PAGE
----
Legalising laundered money to cost even less
The government is likely to bring some changes in its budget proposals, including enabling one of its three offers at legalising laundered money to require even lesser tax payments.
However, what will remain unchanged are the other two offers declaring unquestioned amnesty at legalising undisclosed assets or cash stashed in foreign shores.
This is for the first time the government placed such a proposal of giving amnesty to the undisclosed asset or money laundered outside the country in exchange of 7 to 10 per cent tax.
Economists termed it "ethically unacceptable'' as it would further encourage money laundering.
Finance Minister AHM Mustafa Kamal in his budget speech on June 9 proposed the three provisions.
One focuses on legalising any movable assets like cash or cash equivalents, bank accounts, securities and financial instruments, squirrelled away in foreign shores by paying a 10 per cent tax.
The tax percentage may now be reduced to 7 per cent.
This amendment, alongside others, would be proposed when the finance bill is passed in parliament on June 29.
Of the other provisions, one says Bangladeshi citizens who have immovable assets bought outside the country with undeclared income from Bangladesh can legalise those by paying 15 per cent of the fair market value of the assets in tax.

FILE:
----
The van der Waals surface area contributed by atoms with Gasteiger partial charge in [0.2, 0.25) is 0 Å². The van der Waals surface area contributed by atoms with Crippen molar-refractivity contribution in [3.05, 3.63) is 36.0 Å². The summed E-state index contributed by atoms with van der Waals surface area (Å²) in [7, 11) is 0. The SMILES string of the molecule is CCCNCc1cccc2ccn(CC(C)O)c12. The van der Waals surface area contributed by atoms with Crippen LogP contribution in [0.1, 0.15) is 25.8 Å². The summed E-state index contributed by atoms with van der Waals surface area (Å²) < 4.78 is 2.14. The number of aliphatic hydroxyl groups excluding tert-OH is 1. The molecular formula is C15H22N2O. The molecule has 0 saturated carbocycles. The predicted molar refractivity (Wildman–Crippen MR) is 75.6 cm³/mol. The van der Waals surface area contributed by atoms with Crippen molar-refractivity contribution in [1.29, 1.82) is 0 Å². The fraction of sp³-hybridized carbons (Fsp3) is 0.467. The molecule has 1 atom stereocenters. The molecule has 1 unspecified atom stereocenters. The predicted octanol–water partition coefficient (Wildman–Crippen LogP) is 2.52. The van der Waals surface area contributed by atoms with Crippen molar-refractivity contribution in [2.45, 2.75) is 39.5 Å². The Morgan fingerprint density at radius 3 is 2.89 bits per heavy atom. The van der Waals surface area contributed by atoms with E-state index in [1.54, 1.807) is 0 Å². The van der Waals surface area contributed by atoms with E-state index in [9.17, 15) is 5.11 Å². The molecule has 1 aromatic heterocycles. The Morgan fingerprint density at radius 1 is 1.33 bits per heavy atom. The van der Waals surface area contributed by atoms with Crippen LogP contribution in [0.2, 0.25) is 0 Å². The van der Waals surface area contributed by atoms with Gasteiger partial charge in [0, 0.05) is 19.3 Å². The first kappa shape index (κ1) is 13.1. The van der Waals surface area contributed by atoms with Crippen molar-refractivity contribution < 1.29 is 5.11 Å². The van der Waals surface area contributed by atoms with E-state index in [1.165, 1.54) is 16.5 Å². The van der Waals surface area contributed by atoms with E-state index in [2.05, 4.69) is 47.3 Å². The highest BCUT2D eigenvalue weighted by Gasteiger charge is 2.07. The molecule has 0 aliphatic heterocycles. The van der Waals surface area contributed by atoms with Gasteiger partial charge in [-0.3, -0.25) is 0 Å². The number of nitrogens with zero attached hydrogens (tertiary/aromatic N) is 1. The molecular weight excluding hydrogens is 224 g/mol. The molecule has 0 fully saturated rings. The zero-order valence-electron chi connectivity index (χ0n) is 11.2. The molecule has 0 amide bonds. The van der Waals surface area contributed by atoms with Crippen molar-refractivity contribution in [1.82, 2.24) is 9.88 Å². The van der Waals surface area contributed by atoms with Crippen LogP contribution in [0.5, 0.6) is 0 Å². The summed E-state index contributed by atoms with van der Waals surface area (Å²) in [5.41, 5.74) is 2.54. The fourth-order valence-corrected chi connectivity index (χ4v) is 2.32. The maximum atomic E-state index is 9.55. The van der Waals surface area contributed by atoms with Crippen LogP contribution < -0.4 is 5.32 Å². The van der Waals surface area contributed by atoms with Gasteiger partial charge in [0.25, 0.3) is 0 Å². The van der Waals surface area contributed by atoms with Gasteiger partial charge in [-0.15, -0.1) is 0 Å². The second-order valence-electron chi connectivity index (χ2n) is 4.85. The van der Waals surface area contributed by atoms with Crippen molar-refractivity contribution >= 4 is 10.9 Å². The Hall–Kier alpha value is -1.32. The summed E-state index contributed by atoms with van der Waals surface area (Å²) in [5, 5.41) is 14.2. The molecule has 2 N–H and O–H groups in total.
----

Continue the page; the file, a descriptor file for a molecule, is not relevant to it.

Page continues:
The remaining offer focuses on the same wealth as that of the first offer, any cash or cash equivalents, bank deposits, notes and accounts, convertible securities and financial instruments squirrelled away abroad.
The difference is that it allows bringing those back through a 7 per cent tax payment.
The proposal stated that no question would be raised by any authority including the income tax authority about the source of any undisclosed asset located outside of Bangladesh if a taxpayer pays the declared amount of tax on such asset.
The budgetary proposal drew criticism from different corners while the issue was well discussed in the media.
The economists as well as Transparency International Bangladesh have called the scope unethical, saying it would encourage more money laundering.
In his post-budget media briefing, the finance minister, however, defended his proposal saying the move is aimed at bringing back black money home and including it in the mainstream of the economy and reaping benefits.
Another change is being planned on a corporate tax cut proposal.
The government proposed slashing the corporate tax by 2.5 percentage points for all listed and non-listed companies subject to fulfilment of two conditions.
In order to be eligible for the reduced tax rate, companies must use the banking system to accept all receipts and incomes as well as carry out all expenses and investments of over Tk 12 lakh through bank transfers.
The government now plans to widen the threshold of expenses and investments to Tk 36 lakh.
Under the proposal, the corporate tax rate for the non-publicly traded company would be reduced to 27.5 per cent from the existing rate of 30 per cent.
For one-person companies, the tax rate has been proposed at 22.5 per cent against the existing rate of 25 per cent.
Meanwhile, the government may stick with its initial proposal of doubling the source tax on export proceeds to 1 per cent from existing 0.5 per cent even though exporters has been demanding retaining the previous rate.
Admitting this, a finance ministry official said exporters were already receiving more income from their exports due to an increase in the exchange rate of US dollar against the local taka.